The heavier involvement of the Jerusalem notable class in what one observer calls "economic-administrative activity" (i.e., contracting and employment) in the civil service in the second half of the nineteenth century also widened the economic basis of the financial power of this class.  Some prominent rural families joined members of the urban notable class in their economic activities, thus broadening the coalitions of propertied political elites under the leadership of office-holding urban notables.
Since the assignment of senior posts in the Ottoman imperial bureaucracy was the prerogative of the Ottoman state, support for the sultan was a prerequisite for appointment. No wonder, then, that many of the bearers of aristocratic names subscribed to Ottomanism until the dissolution of the empire. After that, and for the reasons outlined above, it was only natural for them to embrace the idea of Palestinian nationalism.
Nevertheless, only certain members of leading Palestinian families succeeded in acquiring senior offices in the Ottoman state apparatus. Many younger and less prominent members failed to attain public office, either because of their age or because of limited opportunities. As a result, they had less of a stake in the continuation of the Ottoman state than did the older and bureaucratically established members of their families. Alienated, these young notables embraced political Arabism and Arab nationalism to promote Arab rights, protect Palestine from Zionism, and secure higher political positions. Even though certain middle-class individuals participated in Palestinian politics in the period under survey, none attained top leadership positions. The explanation lies in the fact that they belonged to a lower socioeconomic class that did not enjoy the tradition of influence and social leadership. Neither their society nor the British occupier viewed them as natural leaders with local sources of political power.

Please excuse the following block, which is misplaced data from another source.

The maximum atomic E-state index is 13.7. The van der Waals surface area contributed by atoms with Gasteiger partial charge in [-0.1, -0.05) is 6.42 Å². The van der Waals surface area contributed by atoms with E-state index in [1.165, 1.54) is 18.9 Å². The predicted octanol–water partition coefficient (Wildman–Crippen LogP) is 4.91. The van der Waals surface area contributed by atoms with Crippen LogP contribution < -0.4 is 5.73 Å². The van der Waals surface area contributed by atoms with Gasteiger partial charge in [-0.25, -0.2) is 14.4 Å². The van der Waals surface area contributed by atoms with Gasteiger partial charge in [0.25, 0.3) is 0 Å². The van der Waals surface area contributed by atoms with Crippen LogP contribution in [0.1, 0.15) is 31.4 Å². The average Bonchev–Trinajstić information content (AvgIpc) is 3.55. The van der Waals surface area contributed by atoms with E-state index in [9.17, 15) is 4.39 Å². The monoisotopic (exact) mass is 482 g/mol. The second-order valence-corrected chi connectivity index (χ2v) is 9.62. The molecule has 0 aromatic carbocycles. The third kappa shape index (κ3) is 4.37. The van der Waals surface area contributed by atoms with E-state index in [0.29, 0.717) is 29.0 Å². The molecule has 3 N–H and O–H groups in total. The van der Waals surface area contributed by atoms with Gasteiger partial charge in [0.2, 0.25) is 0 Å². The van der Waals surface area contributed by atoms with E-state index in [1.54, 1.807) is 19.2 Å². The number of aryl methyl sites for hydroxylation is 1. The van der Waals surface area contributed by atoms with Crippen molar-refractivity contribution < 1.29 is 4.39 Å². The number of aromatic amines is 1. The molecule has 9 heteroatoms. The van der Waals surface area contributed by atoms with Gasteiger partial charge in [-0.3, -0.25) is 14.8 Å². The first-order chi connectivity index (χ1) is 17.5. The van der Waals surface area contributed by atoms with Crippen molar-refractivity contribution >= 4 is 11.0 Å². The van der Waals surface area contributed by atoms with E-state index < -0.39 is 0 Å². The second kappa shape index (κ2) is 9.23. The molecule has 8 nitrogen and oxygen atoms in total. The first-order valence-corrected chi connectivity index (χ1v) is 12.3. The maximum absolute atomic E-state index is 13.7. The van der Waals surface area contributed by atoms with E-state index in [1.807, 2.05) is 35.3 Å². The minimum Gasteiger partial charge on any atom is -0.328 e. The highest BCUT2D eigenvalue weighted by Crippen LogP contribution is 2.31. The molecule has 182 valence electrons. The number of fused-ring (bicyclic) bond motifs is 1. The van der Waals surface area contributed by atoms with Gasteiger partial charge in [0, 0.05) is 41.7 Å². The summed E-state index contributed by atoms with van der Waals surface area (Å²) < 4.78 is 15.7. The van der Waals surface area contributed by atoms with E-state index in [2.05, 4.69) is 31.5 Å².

In post-war Palestine, then, there were two main groups whose members enjoyed a marked advantage in the quest for political dominance. At the top were the older urban notables (hereafter referred to as "Older Politicians"), who for several generations had held positions in the Ottoman bureaucracy and had been the natural leaders in local society. Below them and competing with them were young urban notables (hereafter referred to as "Younger Politicians"), who on the whole had not been integrated into the Ottoman system of government.
Schooled in Ottoman politics, the Older Politicians maintained their Ottoman values into the mandatory period.  Their actions were circumspect, and their political behavior cautious and discrete. In the words of Jamal al-Husayni, "These older men inherited indecision and laxity (muyu'ah wa rakhawah) from the Ottoman etiquette."  These traits, Jamal asserts, were not a reflection of weakness or fear, but rather a mode of expression which denoted "good intention and civic politesse" (husn al-niyyah w-al-talattuf al-madani).  In Jamal's view such caution and courtesy were no match for the realpolitik of the British and the Zionists.